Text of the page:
Developing the Tax Reform Proposal
sidebar to It's Time...for Tax Reform
(from Maine Townsman, August/September 2002)
By Geoff Herman, Director of State & Federal Relations, MMA
1980—2002. Year after year, Maine’s municipal leaders and appointed municipal officials identify the State’s over-reliance on the property tax as the issue of highest priority and maximum concern, with no close second. Many of the intractable problems municipal officials grapple with find their root origin in the property tax burden — problems like residential and commercial dislocation, development pressure on open land, highly disparate property tax mill rates among municipalities, and the inability to put the infrastructure in place to support growth and economic development. Tax reform has been the centerpiece plank in MMA’s legislative agenda throughout the 1990’s and into the 21st Century. Survey after municipal survey places the issues of taxation as the urgent top priority.
1980—2002. The deep history of MMA’s involvement with comprehensive tax reform also includes the numerous legislative studies, commissions, blue-ribbon panels and task forces the Association has observed, catalogued, participated in, advanced or supported over the last 20 years. All of those studies and reports define the fundamental problems with Maine’s tax code similarly: over-reliance on the property tax, highly unpredictable state revenues, narrow sales tax base and a steep income tax rate structure that contributes to volatility. The net effect of all these studies, commissions, task forces and reports, however, has been negligible.
1996—2002. Public opinion polls commissioned by MMA in 1996 and earlier this year provide overwhelming confirmation that the general public is also very concerned about the pressure on the property tax and unabashedly supportive of comprehensive tax reform.
1997. MMA advanced LD 1772, An Act to Comprehensively Realign the Tax Structure of the State, which was rejected by the Legislature.
1998. The $7,000 homestead property tax exemption, strongly supported by MMA, was enacted by the Legislature. The homestead exemption provides $40 million of property tax relief, representing slightly less than a 3% reduction in property tax burden for Maine residents. During the four years since the creation of the homestead exemption, some legislators and some members of Governor King’s administration have leveled criticism at municipal officials for “gobbling up” the benefits of the homestead exemption through increased (and, by implication, unnecessary) local spending.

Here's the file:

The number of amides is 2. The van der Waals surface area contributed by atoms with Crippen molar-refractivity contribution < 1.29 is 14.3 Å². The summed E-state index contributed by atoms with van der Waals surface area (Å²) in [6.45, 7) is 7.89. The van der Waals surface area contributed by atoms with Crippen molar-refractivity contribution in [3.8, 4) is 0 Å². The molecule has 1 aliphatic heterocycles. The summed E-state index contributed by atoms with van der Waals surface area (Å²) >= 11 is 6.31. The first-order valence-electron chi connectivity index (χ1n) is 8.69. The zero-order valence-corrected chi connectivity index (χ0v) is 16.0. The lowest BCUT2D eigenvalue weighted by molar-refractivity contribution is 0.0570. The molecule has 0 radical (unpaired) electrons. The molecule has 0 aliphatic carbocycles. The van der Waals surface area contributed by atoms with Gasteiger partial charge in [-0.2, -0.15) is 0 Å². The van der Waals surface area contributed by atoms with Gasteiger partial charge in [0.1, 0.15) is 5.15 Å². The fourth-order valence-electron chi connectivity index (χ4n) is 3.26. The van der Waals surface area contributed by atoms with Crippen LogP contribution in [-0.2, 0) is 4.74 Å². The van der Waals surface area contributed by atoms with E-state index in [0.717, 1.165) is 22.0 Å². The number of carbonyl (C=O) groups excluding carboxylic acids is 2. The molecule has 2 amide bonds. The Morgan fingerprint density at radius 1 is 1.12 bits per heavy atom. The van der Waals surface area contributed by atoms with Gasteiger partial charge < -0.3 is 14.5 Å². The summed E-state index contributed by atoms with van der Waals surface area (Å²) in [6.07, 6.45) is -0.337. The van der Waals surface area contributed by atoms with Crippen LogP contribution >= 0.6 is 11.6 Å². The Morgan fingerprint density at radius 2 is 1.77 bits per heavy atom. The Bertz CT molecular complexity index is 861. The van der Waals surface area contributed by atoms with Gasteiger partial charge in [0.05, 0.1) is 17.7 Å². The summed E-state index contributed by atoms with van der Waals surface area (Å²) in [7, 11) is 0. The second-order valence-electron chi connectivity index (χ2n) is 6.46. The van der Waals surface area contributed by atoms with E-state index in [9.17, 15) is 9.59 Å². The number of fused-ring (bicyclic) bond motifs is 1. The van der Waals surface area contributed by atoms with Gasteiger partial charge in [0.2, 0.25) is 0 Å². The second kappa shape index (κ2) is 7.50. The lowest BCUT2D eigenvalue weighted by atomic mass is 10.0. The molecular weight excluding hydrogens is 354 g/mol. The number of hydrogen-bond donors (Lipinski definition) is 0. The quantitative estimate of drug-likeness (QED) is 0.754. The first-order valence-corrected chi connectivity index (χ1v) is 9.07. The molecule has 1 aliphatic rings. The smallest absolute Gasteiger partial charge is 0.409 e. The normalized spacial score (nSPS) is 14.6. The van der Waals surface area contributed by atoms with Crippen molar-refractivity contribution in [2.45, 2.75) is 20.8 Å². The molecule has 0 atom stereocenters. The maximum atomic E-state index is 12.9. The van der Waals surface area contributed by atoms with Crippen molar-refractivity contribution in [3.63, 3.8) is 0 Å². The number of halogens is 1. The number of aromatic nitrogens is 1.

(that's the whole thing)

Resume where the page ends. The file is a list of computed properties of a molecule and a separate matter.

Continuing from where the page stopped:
1999. MMA advanced LD 1940, An Act to Create Standards of Eligibility for Certain Tax Exempt Organizations, which was rejected by the Legislature.
2000—2002. Along with the prime sponsor, Rep. Barney McGowan (Pittsfield), MMA strongly supported LD 2086, An Act to Implement the Recommendations of the Education Funding Reform Committee. This legislation would have sent to the voters a comprehensive tax reform package that would have established a limit on property taxes for K-12 education and directed the Legislature to expand the base of the sales tax and address overly-steep income tax rate structure. The Legislature rejected this tax reform proposal, refusing to send it to the voters as a referendum. Much of the debate on this legislation focused on the inability of the Legislature to enact comprehensive tax reform on its own initiative (see April 2002 Maine Townsman).
May 2002 After the Legislature adjourned in late April, MMA’s 70-member Legislative Policy Committee (LPC) regrouped for its last meeting before the 2002 LPC elections. At that meeting, the LPC unanimously adopted and transmitted a recommendation to the Association’s Executive Committee that the governing board take the steps necessary to develop a tax reform proposal to be advanced as a citizen initiative.
July 2002. MMA’s 2002-2004 Legislative Policy Committee is elected.
June – August 2002. An 18-member Tax Reform Steering Committee, specially appointed by MMA’s President Gary Brown, convened four times during this two month period. Using several proposals as working models, the Steering Committee handcrafted its recommended tax reform initiative. On August 13, 2002, the Steering Committee voted its unanimous support for the final proposal and advanced it to the Association’s newly-elected Legislative Policy Committee.
August 7, 2002. MMA’s 12-member Executive Committee unanimously endorses the work of the Tax Reform Steering Committee and authorizes MMA’s President, the Chairperson of the Tax Reform Steering Committee and MMA’s Executive Director to take whatever action necessary to advance the final recommendations of the Steering Committee and the Legislative Policy Committee.
August 22, 2002. MMA’s 70-member LPC reviewed the initiative developed by the Steering Committee and by unanimous vote recommend that the Association’s Executive Committee proceed with the advancement of the proposal as a citizen initiative.